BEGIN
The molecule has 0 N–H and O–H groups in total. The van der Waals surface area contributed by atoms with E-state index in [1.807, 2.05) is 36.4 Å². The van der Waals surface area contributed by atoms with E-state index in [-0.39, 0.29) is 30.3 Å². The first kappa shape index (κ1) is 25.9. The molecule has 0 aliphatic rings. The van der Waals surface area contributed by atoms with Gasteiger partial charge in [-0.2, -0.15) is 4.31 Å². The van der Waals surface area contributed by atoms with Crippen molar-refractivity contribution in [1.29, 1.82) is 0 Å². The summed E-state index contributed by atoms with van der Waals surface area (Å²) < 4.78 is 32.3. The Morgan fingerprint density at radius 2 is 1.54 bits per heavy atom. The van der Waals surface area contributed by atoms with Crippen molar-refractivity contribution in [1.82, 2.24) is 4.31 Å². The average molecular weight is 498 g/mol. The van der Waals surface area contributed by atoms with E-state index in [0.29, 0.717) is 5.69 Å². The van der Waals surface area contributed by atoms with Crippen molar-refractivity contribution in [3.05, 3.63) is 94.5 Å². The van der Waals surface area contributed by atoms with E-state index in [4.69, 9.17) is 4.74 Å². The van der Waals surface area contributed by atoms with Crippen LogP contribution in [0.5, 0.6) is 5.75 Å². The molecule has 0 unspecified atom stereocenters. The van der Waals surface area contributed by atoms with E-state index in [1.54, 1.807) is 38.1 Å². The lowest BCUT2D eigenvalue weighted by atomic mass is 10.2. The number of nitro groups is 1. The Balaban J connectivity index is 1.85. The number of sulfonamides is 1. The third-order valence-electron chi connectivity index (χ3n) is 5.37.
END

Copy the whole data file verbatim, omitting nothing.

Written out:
The molecule has 0 N–H and O–H groups in total. The van der Waals surface area contributed by atoms with E-state index in [1.807, 2.05) is 36.4 Å². The van der Waals surface area contributed by atoms with E-state index in [-0.39, 0.29) is 30.3 Å². The first kappa shape index (κ1) is 25.9. The molecule has 0 aliphatic rings. The van der Waals surface area contributed by atoms with Gasteiger partial charge in [-0.2, -0.15) is 4.31 Å². The van der Waals surface area contributed by atoms with Crippen molar-refractivity contribution in [1.29, 1.82) is 0 Å². The summed E-state index contributed by atoms with van der Waals surface area (Å²) < 4.78 is 32.3. The Morgan fingerprint density at radius 2 is 1.54 bits per heavy atom. The van der Waals surface area contributed by atoms with Crippen molar-refractivity contribution in [1.82, 2.24) is 4.31 Å². The average molecular weight is 498 g/mol. The van der Waals surface area contributed by atoms with E-state index in [0.29, 0.717) is 5.69 Å². The van der Waals surface area contributed by atoms with Crippen molar-refractivity contribution in [3.05, 3.63) is 94.5 Å². The van der Waals surface area contributed by atoms with E-state index in [4.69, 9.17) is 4.74 Å². The van der Waals surface area contributed by atoms with Crippen LogP contribution in [0.5, 0.6) is 5.75 Å². The molecule has 0 unspecified atom stereocenters. The van der Waals surface area contributed by atoms with E-state index in [1.54, 1.807) is 38.1 Å². The lowest BCUT2D eigenvalue weighted by atomic mass is 10.2. The number of nitro groups is 1. The Balaban J connectivity index is 1.85. The number of sulfonamides is 1. The third-order valence-electron chi connectivity index (χ3n) is 5.37.